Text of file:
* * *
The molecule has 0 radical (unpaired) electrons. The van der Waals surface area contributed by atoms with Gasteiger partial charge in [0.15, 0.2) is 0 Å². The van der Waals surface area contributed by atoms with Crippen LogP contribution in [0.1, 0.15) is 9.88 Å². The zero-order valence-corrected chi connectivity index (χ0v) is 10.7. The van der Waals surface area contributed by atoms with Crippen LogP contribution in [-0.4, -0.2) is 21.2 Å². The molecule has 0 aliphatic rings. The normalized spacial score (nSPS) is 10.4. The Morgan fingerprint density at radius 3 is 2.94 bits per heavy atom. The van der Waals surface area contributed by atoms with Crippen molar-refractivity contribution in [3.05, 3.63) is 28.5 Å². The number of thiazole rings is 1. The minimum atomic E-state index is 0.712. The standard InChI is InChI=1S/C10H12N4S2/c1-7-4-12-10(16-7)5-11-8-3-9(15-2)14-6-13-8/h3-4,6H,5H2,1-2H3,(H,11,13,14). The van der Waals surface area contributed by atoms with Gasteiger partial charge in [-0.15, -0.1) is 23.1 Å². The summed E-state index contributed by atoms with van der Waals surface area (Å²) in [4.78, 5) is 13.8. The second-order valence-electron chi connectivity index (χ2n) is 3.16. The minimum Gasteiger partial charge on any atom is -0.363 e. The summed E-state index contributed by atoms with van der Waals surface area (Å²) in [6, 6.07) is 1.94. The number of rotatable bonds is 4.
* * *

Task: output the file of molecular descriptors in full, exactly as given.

The molecule has 0 radical (unpaired) electrons. The van der Waals surface area contributed by atoms with Gasteiger partial charge in [0.15, 0.2) is 0 Å². The van der Waals surface area contributed by atoms with Crippen LogP contribution in [0.1, 0.15) is 9.88 Å². The zero-order valence-corrected chi connectivity index (χ0v) is 10.7. The van der Waals surface area contributed by atoms with Crippen LogP contribution in [-0.4, -0.2) is 21.2 Å². The molecule has 0 aliphatic rings. The normalized spacial score (nSPS) is 10.4. The Morgan fingerprint density at radius 3 is 2.94 bits per heavy atom. The van der Waals surface area contributed by atoms with Crippen molar-refractivity contribution in [3.05, 3.63) is 28.5 Å². The number of thiazole rings is 1. The minimum atomic E-state index is 0.712. The standard InChI is InChI=1S/C10H12N4S2/c1-7-4-12-10(16-7)5-11-8-3-9(15-2)14-6-13-8/h3-4,6H,5H2,1-2H3,(H,11,13,14). The van der Waals surface area contributed by atoms with Gasteiger partial charge in [-0.15, -0.1) is 23.1 Å². The summed E-state index contributed by atoms with van der Waals surface area (Å²) in [4.78, 5) is 13.8. The second-order valence-electron chi connectivity index (χ2n) is 3.16. The minimum Gasteiger partial charge on any atom is -0.363 e. The summed E-state index contributed by atoms with van der Waals surface area (Å²) in [6, 6.07) is 1.94. The number of rotatable bonds is 4.